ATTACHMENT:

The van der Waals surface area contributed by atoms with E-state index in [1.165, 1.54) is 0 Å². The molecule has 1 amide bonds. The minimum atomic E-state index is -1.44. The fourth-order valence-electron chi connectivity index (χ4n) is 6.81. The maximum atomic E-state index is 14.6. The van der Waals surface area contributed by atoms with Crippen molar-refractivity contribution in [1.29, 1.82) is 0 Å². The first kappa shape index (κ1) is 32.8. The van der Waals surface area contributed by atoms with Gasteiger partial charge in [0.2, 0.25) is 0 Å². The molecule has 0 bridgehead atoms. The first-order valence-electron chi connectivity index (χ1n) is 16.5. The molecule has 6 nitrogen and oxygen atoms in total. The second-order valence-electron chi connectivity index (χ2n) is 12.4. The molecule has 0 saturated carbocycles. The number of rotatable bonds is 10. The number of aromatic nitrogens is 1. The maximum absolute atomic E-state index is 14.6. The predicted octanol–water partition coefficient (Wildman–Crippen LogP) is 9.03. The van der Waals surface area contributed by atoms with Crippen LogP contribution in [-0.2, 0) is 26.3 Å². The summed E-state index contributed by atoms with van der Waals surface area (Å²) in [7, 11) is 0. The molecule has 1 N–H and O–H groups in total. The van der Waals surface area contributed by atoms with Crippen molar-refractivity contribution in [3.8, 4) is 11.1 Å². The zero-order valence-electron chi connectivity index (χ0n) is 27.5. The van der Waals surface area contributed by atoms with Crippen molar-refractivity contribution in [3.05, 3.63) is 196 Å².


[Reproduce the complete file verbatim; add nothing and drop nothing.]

The van der Waals surface area contributed by atoms with E-state index in [1.165, 1.54) is 0 Å². The molecule has 1 amide bonds. The minimum atomic E-state index is -1.44. The fourth-order valence-electron chi connectivity index (χ4n) is 6.81. The maximum atomic E-state index is 14.6. The van der Waals surface area contributed by atoms with Crippen molar-refractivity contribution in [1.29, 1.82) is 0 Å². The first kappa shape index (κ1) is 32.8. The van der Waals surface area contributed by atoms with Gasteiger partial charge in [0.2, 0.25) is 0 Å². The molecule has 0 bridgehead atoms. The first-order valence-electron chi connectivity index (χ1n) is 16.5. The molecule has 6 nitrogen and oxygen atoms in total. The second-order valence-electron chi connectivity index (χ2n) is 12.4. The molecule has 0 saturated carbocycles. The number of rotatable bonds is 10. The number of aromatic nitrogens is 1. The maximum absolute atomic E-state index is 14.6. The predicted octanol–water partition coefficient (Wildman–Crippen LogP) is 9.03. The van der Waals surface area contributed by atoms with Crippen LogP contribution in [-0.2, 0) is 26.3 Å². The summed E-state index contributed by atoms with van der Waals surface area (Å²) in [7, 11) is 0. The molecule has 1 N–H and O–H groups in total. The van der Waals surface area contributed by atoms with Crippen molar-refractivity contribution in [3.8, 4) is 11.1 Å². The zero-order valence-electron chi connectivity index (χ0n) is 27.5. The van der Waals surface area contributed by atoms with Crippen molar-refractivity contribution in [3.05, 3.63) is 196 Å².